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 Lizzie Wynn

Lizzie Wynn

Research student, Welsh School of Architecture


I have been producing sustainable structures since 1997, on my own projects and as a consultant, designer and builder, in Wales and in Spain. Originally a photographer, this led to a focus on creative functional structures, after a long process of changing my own living environment. I explore how sites can provide choices in materials for structures, which can reduce the carbon footprint of a build substantially, potentially to zero. There are many clues in vernacular buildings, waste streams and in the ground beneath our feet. I have developed a reputation for creating structures from whatever is to hand and have a wealth of eclectic experience, that I use to unpick social and practical problems. 

I began ‘Salad Workers in Spain’ in 2014, a social justice project that built compost toilets and edible gardens with volunteers in migrant camps in Almería, Spain. Now, resettled in Wales, I co-founded and project manage ‘Incredible Edible Porthmadog’ (since 2016) and teach in local and waste materials. I have articles published in Spain and in the UK on sustainable building methods and agriculture in Almería.

BA (Hons) Photography 1990. Photographer 1992 - 2016

Workshop leader and small structure contracts 2009 - 2019

MSc Sustainability and Adaptation in the Built Environment 2018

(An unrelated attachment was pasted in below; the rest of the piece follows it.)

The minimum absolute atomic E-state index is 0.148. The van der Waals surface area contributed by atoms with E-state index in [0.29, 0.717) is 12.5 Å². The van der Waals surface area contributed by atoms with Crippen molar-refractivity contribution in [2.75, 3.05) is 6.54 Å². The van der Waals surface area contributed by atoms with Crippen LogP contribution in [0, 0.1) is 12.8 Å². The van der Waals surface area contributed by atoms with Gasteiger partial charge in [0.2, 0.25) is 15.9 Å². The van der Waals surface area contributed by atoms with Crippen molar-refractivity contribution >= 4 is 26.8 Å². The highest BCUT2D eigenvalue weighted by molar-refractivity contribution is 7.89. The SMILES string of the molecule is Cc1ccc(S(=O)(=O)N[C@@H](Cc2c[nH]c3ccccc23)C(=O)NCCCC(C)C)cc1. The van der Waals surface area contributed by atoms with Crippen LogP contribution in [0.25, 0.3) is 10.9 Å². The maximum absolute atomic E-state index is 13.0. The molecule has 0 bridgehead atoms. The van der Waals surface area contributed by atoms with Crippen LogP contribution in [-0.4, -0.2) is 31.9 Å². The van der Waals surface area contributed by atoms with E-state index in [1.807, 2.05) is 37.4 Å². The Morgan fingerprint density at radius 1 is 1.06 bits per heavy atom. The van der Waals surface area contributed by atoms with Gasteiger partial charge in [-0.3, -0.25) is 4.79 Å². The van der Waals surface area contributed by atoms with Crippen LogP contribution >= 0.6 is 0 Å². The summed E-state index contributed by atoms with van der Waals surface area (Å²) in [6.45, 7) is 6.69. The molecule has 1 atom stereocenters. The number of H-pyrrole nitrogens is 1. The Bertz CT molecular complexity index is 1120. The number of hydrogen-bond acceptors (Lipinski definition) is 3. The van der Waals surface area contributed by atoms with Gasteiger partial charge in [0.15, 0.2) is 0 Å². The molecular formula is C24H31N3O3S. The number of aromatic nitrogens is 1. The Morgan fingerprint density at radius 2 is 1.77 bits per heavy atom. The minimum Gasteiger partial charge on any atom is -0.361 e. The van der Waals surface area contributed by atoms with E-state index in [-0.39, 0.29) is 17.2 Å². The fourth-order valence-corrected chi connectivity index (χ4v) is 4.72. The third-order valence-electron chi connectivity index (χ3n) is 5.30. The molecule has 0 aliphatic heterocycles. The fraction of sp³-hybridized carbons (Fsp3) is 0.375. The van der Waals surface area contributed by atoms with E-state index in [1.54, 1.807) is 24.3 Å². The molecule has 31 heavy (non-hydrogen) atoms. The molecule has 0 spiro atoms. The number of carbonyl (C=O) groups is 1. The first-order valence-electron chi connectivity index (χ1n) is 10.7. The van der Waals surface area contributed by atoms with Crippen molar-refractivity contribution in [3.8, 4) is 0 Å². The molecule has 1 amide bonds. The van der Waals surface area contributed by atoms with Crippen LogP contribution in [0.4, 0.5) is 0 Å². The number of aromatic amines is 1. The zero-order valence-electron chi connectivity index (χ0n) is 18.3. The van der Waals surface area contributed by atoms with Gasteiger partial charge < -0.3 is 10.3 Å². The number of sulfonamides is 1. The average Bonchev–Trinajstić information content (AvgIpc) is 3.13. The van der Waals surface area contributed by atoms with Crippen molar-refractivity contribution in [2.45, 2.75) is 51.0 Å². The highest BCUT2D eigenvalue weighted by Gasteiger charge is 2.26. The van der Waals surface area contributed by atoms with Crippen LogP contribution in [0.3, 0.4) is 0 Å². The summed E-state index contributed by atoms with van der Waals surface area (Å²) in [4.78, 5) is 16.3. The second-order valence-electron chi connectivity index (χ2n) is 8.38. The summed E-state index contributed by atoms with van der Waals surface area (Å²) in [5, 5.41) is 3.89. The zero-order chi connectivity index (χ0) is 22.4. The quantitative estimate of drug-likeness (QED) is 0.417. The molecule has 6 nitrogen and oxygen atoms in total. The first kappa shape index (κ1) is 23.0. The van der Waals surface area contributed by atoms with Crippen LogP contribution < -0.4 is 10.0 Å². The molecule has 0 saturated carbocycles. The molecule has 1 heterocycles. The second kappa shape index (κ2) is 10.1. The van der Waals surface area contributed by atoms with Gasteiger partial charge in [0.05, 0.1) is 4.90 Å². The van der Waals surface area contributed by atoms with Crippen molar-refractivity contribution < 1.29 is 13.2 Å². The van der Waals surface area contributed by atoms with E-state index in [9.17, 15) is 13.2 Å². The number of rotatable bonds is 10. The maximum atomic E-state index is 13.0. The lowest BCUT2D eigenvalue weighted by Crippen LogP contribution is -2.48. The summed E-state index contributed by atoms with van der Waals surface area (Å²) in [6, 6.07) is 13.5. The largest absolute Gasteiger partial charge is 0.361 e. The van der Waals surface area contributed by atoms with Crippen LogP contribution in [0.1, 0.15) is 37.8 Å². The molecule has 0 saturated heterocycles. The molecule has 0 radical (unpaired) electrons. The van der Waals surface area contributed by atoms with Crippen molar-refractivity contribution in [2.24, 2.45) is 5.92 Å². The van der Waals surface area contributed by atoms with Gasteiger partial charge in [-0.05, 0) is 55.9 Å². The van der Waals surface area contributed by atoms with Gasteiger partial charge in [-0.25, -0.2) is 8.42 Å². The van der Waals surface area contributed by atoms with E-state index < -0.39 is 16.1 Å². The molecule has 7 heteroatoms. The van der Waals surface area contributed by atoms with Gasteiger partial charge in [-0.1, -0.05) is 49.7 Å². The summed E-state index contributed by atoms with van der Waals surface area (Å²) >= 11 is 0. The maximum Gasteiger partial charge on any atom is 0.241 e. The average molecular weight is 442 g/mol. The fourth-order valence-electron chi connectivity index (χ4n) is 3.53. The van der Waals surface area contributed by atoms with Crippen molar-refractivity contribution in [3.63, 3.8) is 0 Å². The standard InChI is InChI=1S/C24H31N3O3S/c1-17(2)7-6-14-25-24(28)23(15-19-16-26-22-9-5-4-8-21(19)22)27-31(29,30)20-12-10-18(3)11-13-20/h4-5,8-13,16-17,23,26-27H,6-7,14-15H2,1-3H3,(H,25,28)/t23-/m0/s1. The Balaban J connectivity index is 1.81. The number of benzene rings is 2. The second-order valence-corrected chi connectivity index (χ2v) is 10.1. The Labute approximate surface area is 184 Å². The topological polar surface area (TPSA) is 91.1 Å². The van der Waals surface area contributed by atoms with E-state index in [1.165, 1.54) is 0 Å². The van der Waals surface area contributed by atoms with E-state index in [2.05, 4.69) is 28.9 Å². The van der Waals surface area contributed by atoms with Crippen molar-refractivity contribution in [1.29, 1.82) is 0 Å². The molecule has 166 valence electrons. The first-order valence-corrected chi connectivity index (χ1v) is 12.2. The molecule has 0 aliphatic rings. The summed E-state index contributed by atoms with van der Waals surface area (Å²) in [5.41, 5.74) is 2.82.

Visiting lecturer and short course leader at the Centre for Alternative Technology, Wales 2015-19

Clayfest 2018 workshop leader

Mentor - Renew Wales 2019


Research interests

My MSc research focused on local resources for sustainable materials and food industry migrant stories/routes to Spain from Western Africa.

Papers presented at;

Hugo Conference on Environment, Migration, Politics in Liege, Belgium, 2017

Sustainable Design in the Built Environment Conference, London, 2018

Futurebuild, London, 2019


Solid waste as a construction material solution

Solid waste (SW), is now commonly recognised as a global threat that is unconstrained by boundaries and new international solutions/agreements are called for (Borrelle et al., 2017). Ocean clean-up projects are collecting plastic which will add exponentially to land based waste. Waste material could be viewed as a resource, if it can be organised, repurposed and used; for example, glass bottles, cans, plastic bottles or tyres. In addition, in areas where conflict or disaster has occurred, building materials can be scarce and using waste can be a solution, or a part of preparedness. Studies examine waste management in various scenarios; post conflict (Calò and Parise, 2009; Karnasena, 2015) developing countries (Henry et al. 2006; Marshall and Farahbakhsh, 2013), recycling issues (Tam and Tam, 2006), waste placement alternatives (Riley, 2008) and new definitions of the waste problem (Tong and Tao, 2016; MacArthur, 2017). Few academic studies explore proposals for direct reuse of waste material.

Funding source

Looking for funding



Dr Christopher Whitman

Senior Lecturer

Dr Vicki Stevenson

Dr Vicki Stevenson

Senior Lecturer